Calvin’s Main Contributions

Calvin contributed several insights to economics and policy:

First, a doctrine of total depravity, which led to separation of powers and limits on the civil magistrate.

Second, an emphasis on vocational success and saving. This created capital, and a group interested in the protection of property. Third, Christian liberty and freedom of conscience, which removed some of the barriers to freedom of contract. Moral objections to terms of contracts did not lead automatically to intervention. A manifestation of this is the aforementioned erosion of the usury prohibition.

The Reformation and Economics Since Calvin

Let us skip ahead three or four centuries form Luther and Calvin and look vbriefly at several reformed thinkers who gave economics and public policy a great deal of though. Of course, there are many scholars, some of them significant, whom I am leaving out. 

Francis Wayland 

Francis Wayland (1796-1865) was a Calvinistic Baptist minister in New England. He described himself in 1861 as a “moderate Calvinist.”27 Between pastoring churches in Boston, Massachusetts and Providence, Rhode Island, Wayland served as president of Brown University and, while there, wrote The Elements of Moral Science, a very influential textbook of the mid-19th century. Later, he wrote The Elements of Political Economy.

Wayland was essentially libertarian in his political thinking, holding to laissez-faire economic ideas and an antiwar stance. Laurence Vance wrote, “Whether he is discussing usury laws, money and banking, internal improvements, or trade restrictions, the detrimental effect of government intervention is a theme that appears throughout The Elements of Political Economy.”28 And Wayland didn’t just mention these things in passing. Vance points out that his discussion of money and banking is a full 100 pages. 

J. Gresham Machen

Gresham Machen (1881–1937) was a Calvinist theologian who taught at Princeton Seminary in the early 1900s before leaving with other conservatives to form Westminster Theological Seminary in Philadelphia. In 1936, he and a small group of fellow Presbyterians left the increasingly theologically liberal Northern Presbyterian Church to form the Orthodox Presbyterian Church. Machen was more systematically theological than Wayland, but like Wayland was a “Christian libertarian” of the first rank. According to Gary North,

Machen was a believer in limited civil government, non-intervention in foreign policy (one view he shared with Bryan), and private charities rather than tax-financed institutions of coercive wealth redistribution. He opposed Prohibition as an unwarranted incursion into people’s freedom of action by the civil government [which got him into hot water with some “dry” Presbyterians]. He testified before a joint Congressional committee in 1926 against the proposed U.S. Department of Education. He opposed the proposed amendment to the Constitution, the child labor amendment of 1935. He opposed military conscription. He opposed the New Deal’s Social Security legislation and its anti-gold standard monetary policy, which, he said, undermined contracts. He opposed Bible reading or the teaching of morality in public schools, since he recognized that the teachers were predominantly atheistic, deistic, or liberal in their theological opinions. (https://jgmachen.org/2011/04/11/machens-political-and-economic-views-and-w-j-bryans/ From Crossed Fingers: How the Liberals Captured the Presbyterian Church, ch. 8)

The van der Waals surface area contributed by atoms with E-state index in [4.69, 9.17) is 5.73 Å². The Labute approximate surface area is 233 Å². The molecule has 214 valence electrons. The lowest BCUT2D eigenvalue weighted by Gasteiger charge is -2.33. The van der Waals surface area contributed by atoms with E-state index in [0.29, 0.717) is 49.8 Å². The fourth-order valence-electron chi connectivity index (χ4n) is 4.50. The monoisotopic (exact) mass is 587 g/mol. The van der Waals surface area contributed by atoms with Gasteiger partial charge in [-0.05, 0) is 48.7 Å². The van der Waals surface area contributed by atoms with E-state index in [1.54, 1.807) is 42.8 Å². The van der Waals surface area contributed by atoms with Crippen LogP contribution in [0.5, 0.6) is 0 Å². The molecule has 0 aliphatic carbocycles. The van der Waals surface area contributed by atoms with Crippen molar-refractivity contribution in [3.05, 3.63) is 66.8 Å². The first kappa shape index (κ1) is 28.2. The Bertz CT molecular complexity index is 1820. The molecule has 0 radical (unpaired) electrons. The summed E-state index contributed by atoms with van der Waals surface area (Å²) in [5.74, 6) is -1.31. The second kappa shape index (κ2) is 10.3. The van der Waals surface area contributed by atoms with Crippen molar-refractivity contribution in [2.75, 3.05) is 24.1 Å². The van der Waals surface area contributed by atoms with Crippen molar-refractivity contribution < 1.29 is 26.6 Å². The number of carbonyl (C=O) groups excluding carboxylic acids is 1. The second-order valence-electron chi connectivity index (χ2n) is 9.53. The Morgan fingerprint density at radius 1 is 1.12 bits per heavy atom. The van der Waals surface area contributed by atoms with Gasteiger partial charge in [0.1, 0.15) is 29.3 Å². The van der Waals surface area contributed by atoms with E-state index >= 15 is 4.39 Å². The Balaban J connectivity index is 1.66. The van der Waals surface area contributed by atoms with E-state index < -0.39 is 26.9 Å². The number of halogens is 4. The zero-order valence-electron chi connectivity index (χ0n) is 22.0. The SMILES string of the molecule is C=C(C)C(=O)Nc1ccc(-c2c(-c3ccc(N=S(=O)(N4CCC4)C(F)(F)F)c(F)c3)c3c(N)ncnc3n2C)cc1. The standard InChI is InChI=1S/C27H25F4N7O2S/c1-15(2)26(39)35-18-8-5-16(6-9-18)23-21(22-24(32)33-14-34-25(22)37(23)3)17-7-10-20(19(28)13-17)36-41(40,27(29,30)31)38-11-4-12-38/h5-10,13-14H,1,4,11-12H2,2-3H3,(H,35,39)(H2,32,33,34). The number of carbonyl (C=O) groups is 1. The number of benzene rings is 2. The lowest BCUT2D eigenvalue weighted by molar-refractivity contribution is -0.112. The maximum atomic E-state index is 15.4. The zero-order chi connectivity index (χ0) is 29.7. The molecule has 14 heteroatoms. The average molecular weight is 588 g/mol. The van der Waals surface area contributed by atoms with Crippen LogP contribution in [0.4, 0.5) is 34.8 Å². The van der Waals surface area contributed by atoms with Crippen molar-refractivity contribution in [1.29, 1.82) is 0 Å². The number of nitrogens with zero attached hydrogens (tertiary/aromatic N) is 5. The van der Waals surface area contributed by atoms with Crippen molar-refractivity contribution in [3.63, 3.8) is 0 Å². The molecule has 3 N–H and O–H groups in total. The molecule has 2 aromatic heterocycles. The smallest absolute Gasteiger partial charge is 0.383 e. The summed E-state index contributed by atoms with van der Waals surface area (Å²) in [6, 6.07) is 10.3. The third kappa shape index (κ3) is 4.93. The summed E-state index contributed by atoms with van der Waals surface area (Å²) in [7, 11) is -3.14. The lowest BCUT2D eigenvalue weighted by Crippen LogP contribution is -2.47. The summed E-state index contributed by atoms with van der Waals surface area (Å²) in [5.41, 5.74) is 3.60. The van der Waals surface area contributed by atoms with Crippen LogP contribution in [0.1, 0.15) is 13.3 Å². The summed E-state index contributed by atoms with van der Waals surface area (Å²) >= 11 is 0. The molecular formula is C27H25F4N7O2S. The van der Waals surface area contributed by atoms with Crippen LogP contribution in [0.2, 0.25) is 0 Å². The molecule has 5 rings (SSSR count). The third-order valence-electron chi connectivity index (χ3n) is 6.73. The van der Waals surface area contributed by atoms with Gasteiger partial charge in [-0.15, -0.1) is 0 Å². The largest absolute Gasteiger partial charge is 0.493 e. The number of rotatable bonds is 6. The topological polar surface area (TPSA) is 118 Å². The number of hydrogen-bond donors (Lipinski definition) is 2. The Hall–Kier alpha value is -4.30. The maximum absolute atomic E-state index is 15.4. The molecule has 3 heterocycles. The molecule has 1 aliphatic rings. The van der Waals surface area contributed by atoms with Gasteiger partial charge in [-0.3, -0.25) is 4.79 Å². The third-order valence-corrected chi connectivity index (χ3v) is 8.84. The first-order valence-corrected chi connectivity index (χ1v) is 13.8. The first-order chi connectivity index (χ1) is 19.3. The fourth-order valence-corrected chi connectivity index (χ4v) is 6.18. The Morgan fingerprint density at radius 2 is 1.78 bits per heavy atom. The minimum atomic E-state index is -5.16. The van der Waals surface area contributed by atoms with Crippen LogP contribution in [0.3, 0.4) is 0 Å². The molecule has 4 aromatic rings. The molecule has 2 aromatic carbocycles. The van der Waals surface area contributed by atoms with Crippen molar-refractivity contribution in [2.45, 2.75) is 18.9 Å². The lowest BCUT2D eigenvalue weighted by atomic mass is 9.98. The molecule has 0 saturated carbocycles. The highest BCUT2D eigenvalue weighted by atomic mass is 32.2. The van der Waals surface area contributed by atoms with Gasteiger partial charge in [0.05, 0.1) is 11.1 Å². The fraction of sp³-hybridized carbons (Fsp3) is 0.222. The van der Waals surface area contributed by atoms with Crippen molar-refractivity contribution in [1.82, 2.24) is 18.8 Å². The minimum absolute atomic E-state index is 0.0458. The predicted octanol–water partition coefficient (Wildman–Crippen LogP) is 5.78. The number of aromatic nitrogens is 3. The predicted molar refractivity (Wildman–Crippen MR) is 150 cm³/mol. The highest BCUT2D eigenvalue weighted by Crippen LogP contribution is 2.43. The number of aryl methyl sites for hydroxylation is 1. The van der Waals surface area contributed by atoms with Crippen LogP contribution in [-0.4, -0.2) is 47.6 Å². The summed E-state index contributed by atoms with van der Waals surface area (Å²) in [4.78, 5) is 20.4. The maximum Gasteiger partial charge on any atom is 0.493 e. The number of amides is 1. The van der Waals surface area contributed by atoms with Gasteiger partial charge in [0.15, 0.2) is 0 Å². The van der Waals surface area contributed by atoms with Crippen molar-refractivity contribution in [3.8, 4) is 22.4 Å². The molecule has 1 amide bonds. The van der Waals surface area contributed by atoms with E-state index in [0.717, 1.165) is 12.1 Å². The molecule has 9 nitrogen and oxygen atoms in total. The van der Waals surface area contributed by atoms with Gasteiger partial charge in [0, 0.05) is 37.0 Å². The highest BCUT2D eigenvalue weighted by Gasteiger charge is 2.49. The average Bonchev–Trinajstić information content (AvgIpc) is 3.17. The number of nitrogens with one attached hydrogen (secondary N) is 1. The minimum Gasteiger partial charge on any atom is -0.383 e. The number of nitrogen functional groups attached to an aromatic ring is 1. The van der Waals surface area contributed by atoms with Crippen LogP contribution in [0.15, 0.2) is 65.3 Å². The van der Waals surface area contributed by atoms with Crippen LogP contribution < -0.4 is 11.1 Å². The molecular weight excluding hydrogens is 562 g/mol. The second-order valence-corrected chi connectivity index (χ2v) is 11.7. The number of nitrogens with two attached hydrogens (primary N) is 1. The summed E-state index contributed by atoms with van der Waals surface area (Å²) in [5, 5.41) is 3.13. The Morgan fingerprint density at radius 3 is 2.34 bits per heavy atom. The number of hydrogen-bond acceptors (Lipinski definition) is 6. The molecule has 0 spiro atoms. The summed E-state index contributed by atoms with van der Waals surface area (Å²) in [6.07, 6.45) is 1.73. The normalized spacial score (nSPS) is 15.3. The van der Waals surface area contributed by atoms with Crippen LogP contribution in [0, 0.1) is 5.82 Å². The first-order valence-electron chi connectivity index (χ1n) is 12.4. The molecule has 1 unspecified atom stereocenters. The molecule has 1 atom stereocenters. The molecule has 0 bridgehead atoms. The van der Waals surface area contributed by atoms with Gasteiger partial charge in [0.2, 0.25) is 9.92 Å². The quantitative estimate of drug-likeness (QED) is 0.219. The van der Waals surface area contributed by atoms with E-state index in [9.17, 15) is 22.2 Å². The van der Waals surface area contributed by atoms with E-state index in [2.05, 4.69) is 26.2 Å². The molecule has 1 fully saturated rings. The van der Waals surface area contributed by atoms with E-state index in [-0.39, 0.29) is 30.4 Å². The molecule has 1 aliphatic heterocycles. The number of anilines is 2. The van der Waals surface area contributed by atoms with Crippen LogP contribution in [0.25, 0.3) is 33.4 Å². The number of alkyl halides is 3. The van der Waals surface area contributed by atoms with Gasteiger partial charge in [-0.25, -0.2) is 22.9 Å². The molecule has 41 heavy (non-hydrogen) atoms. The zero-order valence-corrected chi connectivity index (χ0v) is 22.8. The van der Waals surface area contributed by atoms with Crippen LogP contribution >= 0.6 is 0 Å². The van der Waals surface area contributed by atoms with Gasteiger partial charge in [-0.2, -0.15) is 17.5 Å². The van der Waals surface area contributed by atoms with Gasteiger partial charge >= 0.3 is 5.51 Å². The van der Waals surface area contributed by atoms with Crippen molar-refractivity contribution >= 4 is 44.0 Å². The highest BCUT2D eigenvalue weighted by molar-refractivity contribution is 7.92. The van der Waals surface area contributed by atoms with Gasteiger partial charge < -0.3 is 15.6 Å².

Machen did not write as much on political or economic matters as Wayland, or some of the others I’ll mention. Most of his writing was theological. But the short collection of essays entitled Education, Christianity, and the State is excellent, and there is related material in other work of his as well.

Frederick Nymeyer

Frederick Nymeyer (1897–1981), was a kind of unsung hero during the mid-20th century low point for Austrian economics. He was a Chicago businessman who supported Austrian scholarship through his publication and marketing of work by Mises and Böhm-Bawerk.

Nymeyer read Mises’s Theory of Money and Credit in 1946 and began a correspondence with Mises that led to a personal friendship and material support of Mises’s work.

In the 1950s, Nymeyer founded Libertarian Press and hired Hans Sennholz as a translator in order to republish some of Bohm-Bawerk’s works. A Calvinist in a Dutch Reformed denomination, the CRC, Nymeyer was very upset by the growing affinity for socialist ideas in his denomination and elsewhere. So he self-published a large number of articles applying economic thought to ethical issues in an effort to combat this trend. In a 1959 letter to Howard Pew, Nymeyer wrote:

If there is to be a re-Reformation, it will have to be, in my opinion, on the basis of what the praxeological and the natural sciences have contributed to human knowledge since the days of the reformation. In regard to questions of ethics, I have come to the conclusion that the economics of Dr. von Mises constitutes by far the most satisfactory means to modernize the ethics of the Hebrew-Christian religion. (Hülsmann, 2007, pp. 915, 916)

The journal Nymeyer published went by the name Progressive Calvinism, and then First Principles in Morality and Economics. Nymeyer saw close connections between Misesian ideas and biblical law, which he elaborated upon in his journal and 1964 book Minimal Religion. In 1968, Nymeyer wrote, “Mises influenced me more than any other man in my intellectual development. I was his protégé.” He referred to Mises as “the greatest living champion of the innermost rampart of Christianity.” After Nymeyer’s death, Sennholz took over Libertarian Press.